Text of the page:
Cotton Connoisseurs

Published 5:37 pm Friday, September 2, 2022

Getting your Trinity Audio player ready...

LASKER – There’s well over 1,000 miles of difference between the Roanoke-Chowan area and the southwestern United States, but cotton is something both areas hold in common.

Mark Lassiter demonstrates how recently harvested corn is dried in one of the bins at Lassiter Farms. Staff Photo by Holly Taylor

The National Cotton Council recently held their annual Producer Information Exchange (PIE) tour, bringing West and Southwest cotton farmers to visit a variety of agriculture operations across North Carolina. Farmers in Northampton County hosted the last leg of the tour on Sept. 1.

The group of 16 producers – who hailed from Texas, Oklahoma, Kansas, Arizona, and California – began their day Thursday morning by visiting Lassiter Farms, located outside of Lasker.

Donny and Mark Lassiter, brothers who now run the farm operation together in the footsteps of their parents, shared information about the kinds of crops they grow, what kinds of equipment they use, and methods to ensure a good harvest. Fellow local farmer, Brandon Belch of Conway, also attended the tour to share his own experiences.

In addition to focusing on cotton production, the Lassiter brothers explained the inner workings of their grain elevator (currently being used to dry recently harvested corn) and displayed equipment used for harvesting and hauling peanuts. Much of the climate in the regions where the visiting producers are from are unable to sustain growing those kinds of crops.

“The overall theme for farmers now is diversification. It’s where everybody’s headed. Everybody’s trying something different,” said Landon Mires, who hails from a small town south of Lubbock, Texas.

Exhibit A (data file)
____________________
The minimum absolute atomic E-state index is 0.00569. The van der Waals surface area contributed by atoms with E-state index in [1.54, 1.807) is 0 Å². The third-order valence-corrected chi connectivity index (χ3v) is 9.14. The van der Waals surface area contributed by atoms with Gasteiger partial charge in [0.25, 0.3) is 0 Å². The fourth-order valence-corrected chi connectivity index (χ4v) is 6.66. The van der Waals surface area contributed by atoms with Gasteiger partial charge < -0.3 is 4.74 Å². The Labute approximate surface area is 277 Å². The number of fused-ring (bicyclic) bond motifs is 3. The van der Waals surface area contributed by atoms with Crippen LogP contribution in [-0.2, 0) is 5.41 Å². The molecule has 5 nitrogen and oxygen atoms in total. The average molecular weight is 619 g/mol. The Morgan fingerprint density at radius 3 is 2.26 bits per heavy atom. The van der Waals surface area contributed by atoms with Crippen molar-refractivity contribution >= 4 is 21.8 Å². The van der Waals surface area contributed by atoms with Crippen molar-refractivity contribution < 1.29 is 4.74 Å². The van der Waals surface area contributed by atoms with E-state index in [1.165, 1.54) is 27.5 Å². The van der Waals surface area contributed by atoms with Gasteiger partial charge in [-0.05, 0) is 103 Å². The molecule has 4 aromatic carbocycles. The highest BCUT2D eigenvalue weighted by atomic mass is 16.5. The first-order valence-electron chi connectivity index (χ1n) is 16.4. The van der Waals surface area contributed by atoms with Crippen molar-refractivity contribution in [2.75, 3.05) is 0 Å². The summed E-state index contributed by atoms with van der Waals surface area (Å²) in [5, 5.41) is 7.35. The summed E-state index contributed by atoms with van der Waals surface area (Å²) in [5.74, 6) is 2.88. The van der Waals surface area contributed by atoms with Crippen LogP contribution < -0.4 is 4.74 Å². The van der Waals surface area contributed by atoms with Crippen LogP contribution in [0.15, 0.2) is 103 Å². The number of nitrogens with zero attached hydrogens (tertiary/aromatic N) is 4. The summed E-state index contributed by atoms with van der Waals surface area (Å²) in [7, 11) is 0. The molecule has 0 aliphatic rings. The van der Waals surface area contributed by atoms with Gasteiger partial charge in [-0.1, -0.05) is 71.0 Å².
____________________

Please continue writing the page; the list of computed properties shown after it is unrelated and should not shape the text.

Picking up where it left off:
His family’s farming operation consists mostly of cotton production, along with smaller amounts of grain sorghum and wheat as well as some cattle. They get by on as little as 12 inches of rainfall per year sometimes.

“Y’all live in a completely different world than we do,” he admitted. “Rainfall’s completely different. It’s a lot prettier country here.”

Despite the different weather conditions, however, Mires said he’s discovered that the farming practices itself are still quite similar.

John Walker from Stamford, TX agreed, explaining that the amount of moisture is really the biggest difference between farming operations in both areas.

“We farm cotton and wheat on a 50/50 rotation,” Walker said. “We’re totally dry land where I am. We raise wheat so we can raise better cotton, and we let the ground sit fallow all summer to gain moisture.”

The Producer Information Exchange tour included an explanation of how peanuts are harvested in Northampton County. Staff Photo by Holly Taylor

Both Walker and Mires said they enjoyed getting a chance to meet with other farmers and talk about agriculture in different areas.

“Everybody’s trying something new, and it’s good to get new ideas from time to time,” Mires said.

“We get to come out and look. Get to compare notes,” Walker added. “It’s pretty neat. And it’s been a lot of fun.”

Donny Lassiter said he’d participated in the PIE tour in the past to visit parts of Texas. That experience was why he offered to host a stop on this year’s tour.

“It’s a great opportunity, and a win-win. Hopefully they’ll learn something and I can learn something too,” he said. “We’re growing the same crop, but there’s a lot of differences. And when you can look through both lenses and see that everybody’s working together, it makes it a whole lot better.”

Following the tour of Lassiter Farms, the group made a stop for lunch and then spent the afternoon and evening visiting farmers around the Gaston area of Northampton County.

Earlier in the week, the tour group visited the headquarters for BASF Agricultural Solutions, located just outside of Raleigh. BASF helps sponsor the PIE program each year. During the weeklong tour, the group also visited local farmers and agricultural suppliers in Pikeville, Newton Grove, Kinston, Greenville, and Pantego.

The PIE program first began in 1989 and has exposed more than 1,200 U.S. cotton producers to innovative production practices throughout the whole “Cotton Belt” region. The goal of the program is to help farmers maximize production efficiency and improve yields by learning more about diverse farming practices in other areas of the country.